Whatever Klay wants to do, he’ll be successful at it. He’ll continue his rehab knowing broadcasting is a fallback career!

High Five

This week’s high five goes out to Steve Kerr, who came on the Runnin’ Plays podcast with Logan Murdock and I. We didn’t want to ask Steve the same old questions. Topics included why he’s a Scrooge at Christmas, visiting the pyramids, what makes him sentimental, being a ballboy at UCLA and his definition of an ally. 

My favorite parts of this interview include the moment he knew, at age five, basketball was going to be his path, and which game during the playoffs made him cry by himself in the locker room. Give it a listen here, or search “Runnin’ Plays” on Apple podcasts, Spotify, or wherever you like to listen to podcasts.

Follow Kerith on Twitter @KerithBurke and on Instagram @warriorskerith, and, of course, watch her on NBC Sports Bay Area’s Warriors coverage all season.

Kelenna Azubuike details giving up No. 7 to Carmelo Anthony with Knicks

Kelenna Azubuike details giving up No. 7 to Carmelo Anthony with Knicks

Ten thousand dollars is a pretty nice payday, but not if you're Kelenna Azubuike asking to recoup on a favor from mega-wealthy former NBA superstar Carmelo Anthony.

After being traded from the Warriors to the New York Knicks in a sign-and-trade for All-Star forward David Lee in 2010, Azubuike, now a Warriors broadcaster for NBC Sports Bay Area, found himself with a new No. 7 jersey.

While Azubuike was recovering from a knee injury in Feb. 2011, the Knicks made the massive deal to acquire Anthony and a host of players from the Denver Nuggets.

“The general manager sits down with me and says ‘Carmelo wants your number,’” Azubuike said on the Warriors Insider Podcast with Logan Murdock and Kerith Burke. “And I’m like, ‘It’s like that, like can I get something for it?’”

Anthony’s salary for the 2010-11 season was $17,149,243, per Spotrac, so Azubuike explained that he was expecting a hefty exchange for his number.

“So I’m thinking I’m getting at least, at least $500,000,” Azubuike said. “So I get a check for $10,000.”

The Knicks waived Azubuike just six days after the blockbuster trade for Melo, so the team clearly wasn’t going to try and stand up for him getting a higher dollar amount for the rights to the number.

[RELATED: Depleted Warriors won't win if they fail to bring energy]

Azubuike is in the midst of his first season as the Warriors' TV color analyst, replacing longtime broadcaster Jim Barnett alongside play-by-play announcer Bob Fitzgerald.

Check out the entirety of Azubuike on the Warriors Insider Podcast here.

Kelenna Azubuike to be Warriors TV game analyst; Jim Barnett to radio

kelenna.jpg
NBC Sports Bay Area

Kelenna Azubuike to be Warriors TV game analyst; Jim Barnett to radio

When the Warriors make their regular-season debut at Chase Center in October, there will be plenty of new faces, beginning with the team’s roster. The same will apply to their telecasts and radio broadcasts.

Kelenna Azubuike, a member of the “We Believe” Warriors of 2006-07, is joining the squad as an analyst working alongside longtime NBC Sports Bay Area play-by-man voice Bob Fitzgerald.

And, no, Jim Barnett is not retiring.

Barnett will return for his 35th season providing opinion and insights, but his medium will change. He is moving to the radio booth to team up with longtime radio voice Tim Roye on 95.7 FM The Game.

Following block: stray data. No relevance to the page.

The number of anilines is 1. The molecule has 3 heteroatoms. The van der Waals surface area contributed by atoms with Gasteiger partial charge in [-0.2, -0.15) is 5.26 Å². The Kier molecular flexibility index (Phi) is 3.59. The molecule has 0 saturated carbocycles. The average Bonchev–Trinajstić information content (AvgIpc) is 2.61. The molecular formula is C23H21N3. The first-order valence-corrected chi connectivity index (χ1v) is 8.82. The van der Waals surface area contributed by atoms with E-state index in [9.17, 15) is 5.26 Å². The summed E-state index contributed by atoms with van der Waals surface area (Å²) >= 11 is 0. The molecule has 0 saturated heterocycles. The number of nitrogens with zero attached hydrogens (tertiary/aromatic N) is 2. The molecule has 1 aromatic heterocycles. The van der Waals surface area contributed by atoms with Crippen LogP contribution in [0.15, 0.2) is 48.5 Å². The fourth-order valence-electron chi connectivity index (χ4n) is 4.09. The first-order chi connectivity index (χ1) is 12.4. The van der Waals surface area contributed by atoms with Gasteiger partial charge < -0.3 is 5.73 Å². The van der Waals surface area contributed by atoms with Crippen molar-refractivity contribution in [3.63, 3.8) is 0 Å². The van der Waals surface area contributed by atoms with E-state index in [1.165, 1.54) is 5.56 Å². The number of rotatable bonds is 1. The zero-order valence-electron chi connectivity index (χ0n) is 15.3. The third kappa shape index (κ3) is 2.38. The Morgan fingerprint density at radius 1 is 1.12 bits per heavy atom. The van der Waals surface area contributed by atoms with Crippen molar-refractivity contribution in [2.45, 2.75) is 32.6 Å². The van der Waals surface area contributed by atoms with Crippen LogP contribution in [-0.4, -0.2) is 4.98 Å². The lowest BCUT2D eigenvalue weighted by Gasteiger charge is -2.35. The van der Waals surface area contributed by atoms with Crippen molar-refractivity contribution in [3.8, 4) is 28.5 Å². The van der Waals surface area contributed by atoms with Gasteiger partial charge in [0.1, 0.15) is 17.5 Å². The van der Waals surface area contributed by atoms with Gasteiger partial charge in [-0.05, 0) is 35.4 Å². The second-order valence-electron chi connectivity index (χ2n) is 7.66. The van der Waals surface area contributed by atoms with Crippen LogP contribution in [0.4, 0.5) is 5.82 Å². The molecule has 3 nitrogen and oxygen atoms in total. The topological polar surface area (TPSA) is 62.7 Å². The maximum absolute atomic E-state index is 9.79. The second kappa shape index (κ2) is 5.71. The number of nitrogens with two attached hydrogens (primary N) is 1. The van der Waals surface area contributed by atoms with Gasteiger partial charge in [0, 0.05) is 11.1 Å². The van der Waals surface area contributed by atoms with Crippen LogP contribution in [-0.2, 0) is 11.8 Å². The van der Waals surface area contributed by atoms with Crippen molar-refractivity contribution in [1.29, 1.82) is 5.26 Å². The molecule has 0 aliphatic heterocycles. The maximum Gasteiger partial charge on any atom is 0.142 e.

“I think it’s fantastic that I can continue working for the Warriors,” Barnett said Friday. “I’m very grateful for everything I’ve had over the years. Tim is a really good guy, and does a great job. I’m looking forward to it.”

It’s important to note that while Azubuike is moving into the seat Barnett occupied for 34 years, he owes a debt of gratitude to Barnett, who entered broadcasting nine years after his retirement in 1977.

“Jim was actually one of the first people I talked to when I was thinking about getting into broadcasting,” said Azubuike, who retired in 2012. “He actually connected me with NBC Sports Bay Area. If not for him, who knows where I’d be. So, I’m eternally grateful.”

Said Barnett: “I’m glad I was able to help him get into this profession. He’s very capable and he’s a class guy. There’s no one more deserving.”

Azubuike, 35, has spent the last four seasons mostly as a studio analyst at NBC Sports Bay Area while also occasionally providing analysis on radio alongside Roye.

“We think Kelenna is one of the bright, young stars in the broadcasting business,” Warriors president/COO Rick Welts said in a statement issued by the team. “He’s done an outstanding job the last few seasons as a member of our pre, halftime and post-game shows on NBC Sports Bay Area, and his familiarity with our team, our players and our fans dating back to the ‘We Believe’ days will serve him well in this new role.

“His presence will add a new dimension to our TV broadcasts, and we are thrilled with the addition.”

Though Azubuike’s style will differ a bit from that of Barnett – a natural, given the generational gap – one thing that won’t change is honesty and objectivity. Barnett was willing to criticize when the situation called for it, and Azubuike expects to do the same.

“I enjoy breaking down what I see and just reacting on the spot,” he said. “It is kind of whole new thing when compared with the studio. In the studio, we talk about what we think is going to happen (in Warriors Pregame), or our interpretation of what has happened (in Warriors Postgame). But when you’re doing color commentary, you’re reacting on the spot. It’s fun.”

Barnett, 75, has on numerous occasions worked with Roye on radio, usually in postseason games on national TV.

“I’ve had a great run of 34 years on TV,” Barnett said. “And now I’m going to work radio. It’s a natural for me and it’s a nice transition. I’m grateful that the Warriors are giving me a contract to do this.

“You know one of nicest things about working radio? You don’t have to put on makeup.”

Barnett’s continued involvement is sure to be embraced by fans, who have grown accustomed to his knowledgeable point of view and ability to articulate the nuances within the game.

“Jim has been a fixture on our broadcast team for over three decades and has served as a comforting and trusted voice for our fans during several different eras of Warriors basketball,” Welts said in the statement. “From Sleepy Floyd’s incredible playoff performance in 1987 to our most recent stretch that has included three championships and five consecutive trips to the NBA Finals, his outstanding work has been an everyday staple on the airwaves.”

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Both Azubuike and Barnett will travel with the team for road games. Both also are scheduled to join Fitzgerald for the first telecast from Chase Center.

“A huge thank you to the NBC Sports Bay Area for preparing me for this,” said Azubuike, who has done color commentary for multiple media outlets. “And I’m grateful to the Warriors, to (co-owners) Joe Lacob and Peter Guber for giving me this opportunity.

“I’m looking forward to it. I’m so pumped. The season can’t come fast enough.”